Reality shows are touted as unscripted - there are no writers. The writers, of course, have been replaced with editors, people who simply take the raw footage and mold it into whatever pre-determined story arc is required for the format. What's more, reality show participants, weaned on years of The Real World, play to up to previously-created personas. They know they are on television, and they intensify the sex, the conflict, the drama - because that is what they are supposed to do. In sharp contrast are the items in FOUND magazine, which are completely unedited and unplanned. They are usually intended for one person or for a small group, written by people who never intended to do anything more than advertise "3 bad rooms" for rent, harshly criticize an art theory teacher or find a lost jacket.

Of course, there is an element of control in the decision to send an item to FOUND, and the magazine's decision to publish it, and the subsequent organization of the printed result. But beyond that, the found items are an exceedingly raw glimpse into the lives of others.

Some finds are so unguarded and personal they are almost painful to read. In Rothbart's world, there is no shortage of stories of pain or poverty, of desperation. Heartbreak and family problems are two of the most common themes among found items. But there are also the humorous ones ("You have to make up your mind Mr. Dickens, twas either the best of time or the worst of time, it could scarcely be both"), and the confounding ("Please do not bounce head!" and "It stayed on the grill bitch!").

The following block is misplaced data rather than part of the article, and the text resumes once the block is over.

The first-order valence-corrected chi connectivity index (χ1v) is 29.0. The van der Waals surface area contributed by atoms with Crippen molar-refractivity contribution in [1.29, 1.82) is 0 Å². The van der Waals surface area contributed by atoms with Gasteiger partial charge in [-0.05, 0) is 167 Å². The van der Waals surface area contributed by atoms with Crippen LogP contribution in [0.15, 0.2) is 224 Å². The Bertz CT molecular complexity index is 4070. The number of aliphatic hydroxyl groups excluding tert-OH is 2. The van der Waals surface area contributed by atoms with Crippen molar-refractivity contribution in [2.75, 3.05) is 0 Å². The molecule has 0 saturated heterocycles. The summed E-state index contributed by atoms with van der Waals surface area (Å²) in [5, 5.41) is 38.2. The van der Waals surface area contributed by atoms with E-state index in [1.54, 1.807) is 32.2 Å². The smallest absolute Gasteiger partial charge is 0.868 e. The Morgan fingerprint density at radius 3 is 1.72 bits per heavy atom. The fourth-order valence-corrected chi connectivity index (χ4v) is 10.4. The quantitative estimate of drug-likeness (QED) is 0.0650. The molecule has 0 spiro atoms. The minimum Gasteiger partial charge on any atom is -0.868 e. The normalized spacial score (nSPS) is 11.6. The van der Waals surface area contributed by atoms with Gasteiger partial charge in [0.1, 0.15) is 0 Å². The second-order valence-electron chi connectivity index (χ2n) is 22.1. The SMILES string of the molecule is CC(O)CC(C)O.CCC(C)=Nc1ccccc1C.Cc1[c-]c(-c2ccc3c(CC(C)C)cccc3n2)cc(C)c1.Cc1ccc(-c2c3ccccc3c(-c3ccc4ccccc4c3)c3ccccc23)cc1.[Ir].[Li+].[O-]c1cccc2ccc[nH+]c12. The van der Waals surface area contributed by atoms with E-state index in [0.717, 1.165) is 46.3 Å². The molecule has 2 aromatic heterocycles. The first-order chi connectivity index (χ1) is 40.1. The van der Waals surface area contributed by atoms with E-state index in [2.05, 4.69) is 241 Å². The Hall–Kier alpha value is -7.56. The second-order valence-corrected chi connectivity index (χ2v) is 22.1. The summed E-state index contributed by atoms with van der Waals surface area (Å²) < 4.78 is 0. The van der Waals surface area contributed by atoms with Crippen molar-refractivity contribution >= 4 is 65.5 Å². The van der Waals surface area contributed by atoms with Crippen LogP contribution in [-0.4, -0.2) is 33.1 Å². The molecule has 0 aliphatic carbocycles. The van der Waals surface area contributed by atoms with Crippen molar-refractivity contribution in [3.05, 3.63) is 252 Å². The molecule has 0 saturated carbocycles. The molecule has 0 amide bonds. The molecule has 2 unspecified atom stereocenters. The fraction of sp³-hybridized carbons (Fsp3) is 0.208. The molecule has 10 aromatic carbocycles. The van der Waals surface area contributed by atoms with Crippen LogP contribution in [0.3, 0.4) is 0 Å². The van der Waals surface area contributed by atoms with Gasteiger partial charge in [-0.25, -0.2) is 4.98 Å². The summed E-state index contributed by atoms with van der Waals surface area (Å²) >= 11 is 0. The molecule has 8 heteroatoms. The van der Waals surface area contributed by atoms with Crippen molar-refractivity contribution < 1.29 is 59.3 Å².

But readers and finders always seem to be laughing with the authors of these notes, rather than at them. FOUND does not indulge in the editorial smirk of reality programming. Key to reality programming since The Gong Show (or the circus sideshow, for that matter) is the opportunity for audiences to look down their noses at those who are supposedly inferior, allowing them to feel better about themselves. FOUND items do not exude this sense of superiority, and when Rothbart occasionally interjects commentary to match an item, it is in a good-natured, along-for-the-ride, Dave Attell fashion.

Rothbart has always maintained that the true value of finds is not observational humor or leering voyeurism, but rather the chance to empathize with a stranger. The reader does not laugh at the writer because they are baring their heart in a ridiculous love letter - the reader feels something because they too have bared their heart in a ridiculous love letter. And if they laugh at it as well, they are also laughing at themselves.

The volume's bookends are two cleverly placed notes, the first solemnly includes the phrase "This book I quite seriously believe all people should read," while the second states "Book was OK - very informative - if bored - throw it out. Love Mom." It's a charmingly self-deferential and inconsequential coda for the book, one that alleviates some of the tension from the more cathartic finds and leaves the reader smiling. Throw it out, indeed.

Reviewed by Erick Bieritz
Erick Bieritz lives in Chicago, where is usually either very hot or very cold. He was the brainchild behind EPMD, where he wrote about EPs and singles for LAS, looking for overlooked or underappreciated non-album releases.

See other reviews by Erick Bieritz